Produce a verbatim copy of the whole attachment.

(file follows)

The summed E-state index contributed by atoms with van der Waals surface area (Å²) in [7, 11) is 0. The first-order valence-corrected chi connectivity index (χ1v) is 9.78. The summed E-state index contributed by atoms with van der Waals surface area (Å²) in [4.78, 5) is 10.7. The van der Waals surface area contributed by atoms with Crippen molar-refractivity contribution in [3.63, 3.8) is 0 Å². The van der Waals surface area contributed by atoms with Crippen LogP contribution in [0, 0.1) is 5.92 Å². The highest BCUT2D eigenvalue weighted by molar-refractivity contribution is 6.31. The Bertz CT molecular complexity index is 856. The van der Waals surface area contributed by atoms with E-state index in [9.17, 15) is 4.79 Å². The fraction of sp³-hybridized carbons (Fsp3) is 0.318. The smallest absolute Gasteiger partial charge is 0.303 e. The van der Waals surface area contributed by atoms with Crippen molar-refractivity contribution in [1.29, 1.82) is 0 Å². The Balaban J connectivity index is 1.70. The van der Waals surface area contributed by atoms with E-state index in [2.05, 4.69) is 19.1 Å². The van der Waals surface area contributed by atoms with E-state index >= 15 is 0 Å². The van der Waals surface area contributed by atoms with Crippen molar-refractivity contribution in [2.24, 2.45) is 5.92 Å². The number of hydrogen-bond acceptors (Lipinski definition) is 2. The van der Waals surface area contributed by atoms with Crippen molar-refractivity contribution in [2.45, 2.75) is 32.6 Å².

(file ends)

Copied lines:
The summed E-state index contributed by atoms with van der Waals surface area (Å²) in [7, 11) is 0. The first-order valence-corrected chi connectivity index (χ1v) is 9.78. The summed E-state index contributed by atoms with van der Waals surface area (Å²) in [4.78, 5) is 10.7. The van der Waals surface area contributed by atoms with Crippen molar-refractivity contribution in [3.63, 3.8) is 0 Å². The van der Waals surface area contributed by atoms with Crippen LogP contribution in [0, 0.1) is 5.92 Å². The highest BCUT2D eigenvalue weighted by molar-refractivity contribution is 6.31. The Bertz CT molecular complexity index is 856. The van der Waals surface area contributed by atoms with E-state index in [9.17, 15) is 4.79 Å². The fraction of sp³-hybridized carbons (Fsp3) is 0.318. The smallest absolute Gasteiger partial charge is 0.303 e. The van der Waals surface area contributed by atoms with Crippen molar-refractivity contribution in [1.29, 1.82) is 0 Å². The Balaban J connectivity index is 1.70. The van der Waals surface area contributed by atoms with E-state index in [2.05, 4.69) is 19.1 Å². The van der Waals surface area contributed by atoms with E-state index >= 15 is 0 Å². The van der Waals surface area contributed by atoms with Crippen molar-refractivity contribution in [2.24, 2.45) is 5.92 Å². The number of hydrogen-bond acceptors (Lipinski definition) is 2. The van der Waals surface area contributed by atoms with Crippen molar-refractivity contribution in [2.45, 2.75) is 32.6 Å².